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Medicare Patients May Face Increased Risks at Private Equity Hospitals, Study Suggests

A recent study published in JAMA sheds light on concerning findings regarding patient outcomes at hospitals owned by private equity (PE) firms.

The research indicates that patients admitted to PE-owned hospitals, including Medicare beneficiaries, are more likely to experience adverse events such as infections or falls compared to those in other hospitals.

Study: 25% Surge in Hospital-Acquired Conditions in Private Equity-Owned Hospitals

Key findings from the study include a 25% increase in hospital-acquired conditions among Medicare beneficiaries admitted to PE hospitals, despite these facilities often admitting lower-risk patients. 

Patients at PE-backed hospitals also faced a nearly 38% increased chance of central line infection and a 27% higher likelihood of falling compared to patients in control facilities.

The study’s authors concluded that PE-owned hospitals may deliver a poorer quality of inpatient care post-acquisition, raising concerns about the role of private equity in healthcare delivery. 

Over the past decade, PE firms have invested significantly in healthcare, purchasing over 200 hospitals and spending $1 trillion on deals.

The PE model, which involves buying hospitals with the aim of selling them for profit within a few years, has generated wealth for investors but faced scrutiny from various stakeholders, including academics, providers, and lawmakers.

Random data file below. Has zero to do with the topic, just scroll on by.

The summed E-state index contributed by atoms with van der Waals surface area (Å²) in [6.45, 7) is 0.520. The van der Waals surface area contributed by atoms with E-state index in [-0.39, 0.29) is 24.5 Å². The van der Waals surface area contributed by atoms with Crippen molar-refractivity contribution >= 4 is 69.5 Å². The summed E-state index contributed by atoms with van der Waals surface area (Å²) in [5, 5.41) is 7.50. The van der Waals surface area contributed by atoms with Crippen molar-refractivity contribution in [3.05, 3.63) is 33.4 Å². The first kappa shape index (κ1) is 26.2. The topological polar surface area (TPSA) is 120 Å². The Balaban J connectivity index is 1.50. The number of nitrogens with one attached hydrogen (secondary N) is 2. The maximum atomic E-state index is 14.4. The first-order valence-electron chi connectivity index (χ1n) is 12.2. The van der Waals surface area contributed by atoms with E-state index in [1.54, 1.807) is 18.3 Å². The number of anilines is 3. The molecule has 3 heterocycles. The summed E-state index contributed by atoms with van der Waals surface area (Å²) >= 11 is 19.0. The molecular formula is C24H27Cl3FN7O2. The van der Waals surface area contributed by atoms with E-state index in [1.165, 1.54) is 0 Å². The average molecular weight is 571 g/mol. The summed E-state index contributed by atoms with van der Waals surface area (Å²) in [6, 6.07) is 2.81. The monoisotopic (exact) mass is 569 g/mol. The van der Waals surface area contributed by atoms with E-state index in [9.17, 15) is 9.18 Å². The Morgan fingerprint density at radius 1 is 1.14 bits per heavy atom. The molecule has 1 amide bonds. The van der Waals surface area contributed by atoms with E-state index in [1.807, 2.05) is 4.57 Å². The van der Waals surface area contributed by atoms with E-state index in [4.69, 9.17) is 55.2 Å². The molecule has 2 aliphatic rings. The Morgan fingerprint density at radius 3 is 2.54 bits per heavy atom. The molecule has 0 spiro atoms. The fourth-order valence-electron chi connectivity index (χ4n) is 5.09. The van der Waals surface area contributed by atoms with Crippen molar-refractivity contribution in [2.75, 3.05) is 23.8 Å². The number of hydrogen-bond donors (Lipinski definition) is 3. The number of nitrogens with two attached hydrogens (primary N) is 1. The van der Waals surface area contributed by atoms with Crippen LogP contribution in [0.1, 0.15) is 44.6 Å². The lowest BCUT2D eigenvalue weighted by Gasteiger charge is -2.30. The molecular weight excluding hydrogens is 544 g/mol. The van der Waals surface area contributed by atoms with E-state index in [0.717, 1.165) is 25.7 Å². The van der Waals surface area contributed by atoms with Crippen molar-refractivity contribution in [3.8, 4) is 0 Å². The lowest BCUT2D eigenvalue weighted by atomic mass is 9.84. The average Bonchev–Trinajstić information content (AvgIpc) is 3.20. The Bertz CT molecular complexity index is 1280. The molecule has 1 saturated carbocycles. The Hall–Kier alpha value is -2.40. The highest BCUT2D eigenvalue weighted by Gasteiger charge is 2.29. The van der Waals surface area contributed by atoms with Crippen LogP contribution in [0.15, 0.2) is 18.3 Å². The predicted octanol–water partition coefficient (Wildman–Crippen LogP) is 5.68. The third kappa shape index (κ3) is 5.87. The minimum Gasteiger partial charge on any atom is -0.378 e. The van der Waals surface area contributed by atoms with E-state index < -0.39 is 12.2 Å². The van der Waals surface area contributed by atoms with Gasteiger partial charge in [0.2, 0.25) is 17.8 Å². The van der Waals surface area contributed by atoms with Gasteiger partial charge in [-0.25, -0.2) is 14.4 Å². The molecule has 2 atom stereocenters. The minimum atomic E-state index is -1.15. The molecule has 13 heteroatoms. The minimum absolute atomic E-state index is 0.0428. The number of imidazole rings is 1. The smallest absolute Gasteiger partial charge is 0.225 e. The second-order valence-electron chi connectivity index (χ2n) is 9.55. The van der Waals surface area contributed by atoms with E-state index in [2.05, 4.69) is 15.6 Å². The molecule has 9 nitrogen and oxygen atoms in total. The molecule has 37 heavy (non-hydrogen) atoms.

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Medicare Beneficiaries Face Higher Risks at Private Equity-Owned Hospitals

A recent study published in JAMA sheds light on concerning findings regarding patient outcomes at hospitals owned by private equity (PE) firms.

Previous research has associated PE ownership in healthcare with higher patient costs, reduced staffing, and higher short-term mortality rates in nursing homes.

Lawmakers have responded to these concerns by launching investigations into the impact of private equity on healthcare. 

In December, a bipartisan investigation was announced, and Senators Elizabeth Warren and Richard Blumenthal inquired about the acquisition and pricing strategy of PE-backed US Anesthesiology Partners. 

The Biden administration has also taken steps to scrutinize acquisitions and increase transparency to curb private equity’s consolidation in the industry.

Despite the study’s findings, not all stakeholders agree with its conclusions. A response from the American Investment Council argued that private equity investments improve and expand access to care, particularly in low-income and rural communities. 

The debate surrounding the impact of private equity in healthcare continues as policymakers and industry players navigate the complexities of ownership models and their implications for patient care.

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